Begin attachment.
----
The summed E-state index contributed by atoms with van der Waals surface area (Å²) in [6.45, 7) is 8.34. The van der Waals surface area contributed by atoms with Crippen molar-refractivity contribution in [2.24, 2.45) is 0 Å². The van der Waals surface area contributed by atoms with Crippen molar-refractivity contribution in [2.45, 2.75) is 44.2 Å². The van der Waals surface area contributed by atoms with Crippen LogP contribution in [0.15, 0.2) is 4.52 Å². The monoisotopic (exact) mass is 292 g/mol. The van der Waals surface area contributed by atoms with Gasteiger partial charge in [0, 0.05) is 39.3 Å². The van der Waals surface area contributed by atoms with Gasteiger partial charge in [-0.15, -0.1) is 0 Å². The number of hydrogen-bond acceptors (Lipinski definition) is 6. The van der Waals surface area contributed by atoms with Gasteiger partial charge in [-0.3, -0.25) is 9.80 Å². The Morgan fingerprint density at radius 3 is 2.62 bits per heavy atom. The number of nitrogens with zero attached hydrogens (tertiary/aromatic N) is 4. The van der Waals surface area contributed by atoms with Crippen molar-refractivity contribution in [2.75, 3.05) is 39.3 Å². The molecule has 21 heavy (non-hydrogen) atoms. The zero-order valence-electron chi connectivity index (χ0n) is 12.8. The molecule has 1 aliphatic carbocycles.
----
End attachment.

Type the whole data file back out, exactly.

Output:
The summed E-state index contributed by atoms with van der Waals surface area (Å²) in [6.45, 7) is 8.34. The van der Waals surface area contributed by atoms with Crippen molar-refractivity contribution in [2.24, 2.45) is 0 Å². The van der Waals surface area contributed by atoms with Crippen molar-refractivity contribution in [2.45, 2.75) is 44.2 Å². The van der Waals surface area contributed by atoms with Crippen LogP contribution in [0.15, 0.2) is 4.52 Å². The monoisotopic (exact) mass is 292 g/mol. The van der Waals surface area contributed by atoms with Gasteiger partial charge in [0, 0.05) is 39.3 Å². The van der Waals surface area contributed by atoms with Gasteiger partial charge in [-0.15, -0.1) is 0 Å². The number of hydrogen-bond acceptors (Lipinski definition) is 6. The van der Waals surface area contributed by atoms with Gasteiger partial charge in [-0.3, -0.25) is 9.80 Å². The Morgan fingerprint density at radius 3 is 2.62 bits per heavy atom. The number of nitrogens with zero attached hydrogens (tertiary/aromatic N) is 4. The van der Waals surface area contributed by atoms with Crippen molar-refractivity contribution in [2.75, 3.05) is 39.3 Å². The molecule has 21 heavy (non-hydrogen) atoms. The zero-order valence-electron chi connectivity index (χ0n) is 12.8. The molecule has 1 aliphatic carbocycles.